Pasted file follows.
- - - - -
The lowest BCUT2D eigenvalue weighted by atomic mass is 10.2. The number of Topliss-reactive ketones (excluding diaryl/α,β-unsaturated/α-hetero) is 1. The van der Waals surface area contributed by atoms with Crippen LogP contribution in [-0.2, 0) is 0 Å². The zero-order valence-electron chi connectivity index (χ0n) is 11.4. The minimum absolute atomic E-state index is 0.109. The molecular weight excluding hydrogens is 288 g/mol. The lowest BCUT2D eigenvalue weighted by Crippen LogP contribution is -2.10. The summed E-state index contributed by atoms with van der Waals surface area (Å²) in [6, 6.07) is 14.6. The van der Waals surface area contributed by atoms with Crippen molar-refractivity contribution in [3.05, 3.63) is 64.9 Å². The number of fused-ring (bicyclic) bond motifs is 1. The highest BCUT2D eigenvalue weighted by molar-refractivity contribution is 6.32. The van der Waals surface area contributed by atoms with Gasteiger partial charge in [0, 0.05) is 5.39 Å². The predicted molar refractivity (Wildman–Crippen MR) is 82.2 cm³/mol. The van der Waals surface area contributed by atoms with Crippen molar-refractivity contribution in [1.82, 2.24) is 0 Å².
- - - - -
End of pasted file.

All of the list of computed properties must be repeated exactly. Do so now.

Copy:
The lowest BCUT2D eigenvalue weighted by atomic mass is 10.2. The number of Topliss-reactive ketones (excluding diaryl/α,β-unsaturated/α-hetero) is 1. The van der Waals surface area contributed by atoms with Crippen LogP contribution in [-0.2, 0) is 0 Å². The zero-order valence-electron chi connectivity index (χ0n) is 11.4. The minimum absolute atomic E-state index is 0.109. The molecular weight excluding hydrogens is 288 g/mol. The lowest BCUT2D eigenvalue weighted by Crippen LogP contribution is -2.10. The summed E-state index contributed by atoms with van der Waals surface area (Å²) in [6, 6.07) is 14.6. The van der Waals surface area contributed by atoms with Crippen molar-refractivity contribution in [3.05, 3.63) is 64.9 Å². The number of fused-ring (bicyclic) bond motifs is 1. The highest BCUT2D eigenvalue weighted by molar-refractivity contribution is 6.32. The van der Waals surface area contributed by atoms with Gasteiger partial charge in [0, 0.05) is 5.39 Å². The predicted molar refractivity (Wildman–Crippen MR) is 82.2 cm³/mol. The van der Waals surface area contributed by atoms with Crippen molar-refractivity contribution in [1.82, 2.24) is 0 Å².